Now that Rush is rightly in the Rock and Roll Hall of Fame, it seems safe to suggest that Yes officially assumes the heavyweight crown as the most unfairly maligned band, ever.
Caveat number one. If they would (or, could) have remained broken up after 90215, they might get a fairer shake. Then again, perhaps not. Their legacy, amongst aficionados and haters, rests largely on the body of work they made during their prime: the ‘70s. As such, Yes represents many things to many people when it comes to rock music in general and progressive rock in particular.
Yes epitomizes prog-rock, which of course means they can be, depending upon one’s point of view, the pinnacle or nadir of a type of music made, mostly in the early ‘70s. Like Rush, the individuals in this band, pound for pound and instrument for instrument, are as capable and talented as any that have played popular music.
One thing that cannot be denied, at least with any credibility: the albums Yes put out between January 1971 and September 1972 (!) represent one of the great tri-fectas in rock history. Individually, each album is a tremendous achievement; taken as a trio, they signify a band fully honing a uniquely powerful chemistry that remains inspiring and influential.
Sidenote: rather than enter the fray of whether or not Tales from Topographic Oceans is an indulgent flop or the very apex of prog-rock, I’ll opine that all of their subsequent work –with the notable exception of Going for the One— is mixed and, at times, maddening, equal parts impenetrable and opaque.
Caveat number two. The lyrics. Just as certain listeners can never get past Geddy Lee’s voice, it’s impossible to overlook the banal, nonsensical and occasionally outright silly words in so many of the songs (Shining, flying, purple wolfhound, anyone?). There are, in rock of course and prog-rock for sure, plenty of pretentious wordsmiths, but song-for-song, album-for-album, no band comes close to how consistently sophomoric — and that might be generous– Yes’s lyrics often are. In a way, they elevate ardent yet inane poetry to a level of real art.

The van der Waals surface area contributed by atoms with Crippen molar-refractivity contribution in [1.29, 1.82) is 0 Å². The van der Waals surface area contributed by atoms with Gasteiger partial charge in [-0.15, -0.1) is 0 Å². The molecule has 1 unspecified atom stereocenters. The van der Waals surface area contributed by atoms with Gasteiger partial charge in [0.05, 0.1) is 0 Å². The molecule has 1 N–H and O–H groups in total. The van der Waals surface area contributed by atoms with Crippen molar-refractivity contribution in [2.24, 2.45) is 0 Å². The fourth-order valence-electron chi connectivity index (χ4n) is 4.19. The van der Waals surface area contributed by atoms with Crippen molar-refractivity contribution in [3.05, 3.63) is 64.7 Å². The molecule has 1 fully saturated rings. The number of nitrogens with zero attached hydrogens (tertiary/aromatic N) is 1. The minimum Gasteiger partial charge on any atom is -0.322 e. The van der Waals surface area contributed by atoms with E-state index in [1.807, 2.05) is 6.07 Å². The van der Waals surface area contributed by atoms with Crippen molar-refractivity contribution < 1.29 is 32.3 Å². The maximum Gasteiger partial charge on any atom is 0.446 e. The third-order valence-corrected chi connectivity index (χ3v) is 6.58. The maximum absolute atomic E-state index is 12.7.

Here’s the thing: listening to Yes is not unlike listening to opera; the words are, or may as well be, in a different language. It’s all about the sounds. That voice, those instruments, that compositional prowess. The music Yes made on these three albums approaches a level of euphoria not many bands have been able to approximate. As much as the individual musicians, all of whom make indelible contributions, Jon Anderson’s voice functions as another instrument, perhaps the most crucial one. The sweet schizophrenia of his multi-tracked exultations render complaints about the lyrics largely irrelevant.
When Yes entered the studio to being work on The Yes Album, two important factors influenced its eventual success. First, they’d made two previous albums, interesting but uneven efforts that allowed them to figure out where they wanted to go.
Second, guitarist Peter Banks was replaced by Steve Howe, who proved to be the missing ingredient. Going forward, he was the indispensable visionary who helped the group get to that elusive next level. Steve Howe is, like Robert Fripp, a thinking man’s guitar hero. His solos are often like algebra equations, full of emotion. His mastery of the instrument colors almost every second of every song from Yes’s most fruitful era.
Most people know The Yes Album thanks to “I’ve Seen All Good People”, one of the ubiquitous staples of any classic rock radio station. As usual, Anderson is on point in all his multi-tracked glory; on this, like virtually any Yes song, his range and ability are astonishing. Featuring recorders, organ and a Laúd (look it up), this song captures that Medieval vibe so many bands were tapping into circa 1971 (at least until the plugged-in, handclapped outro).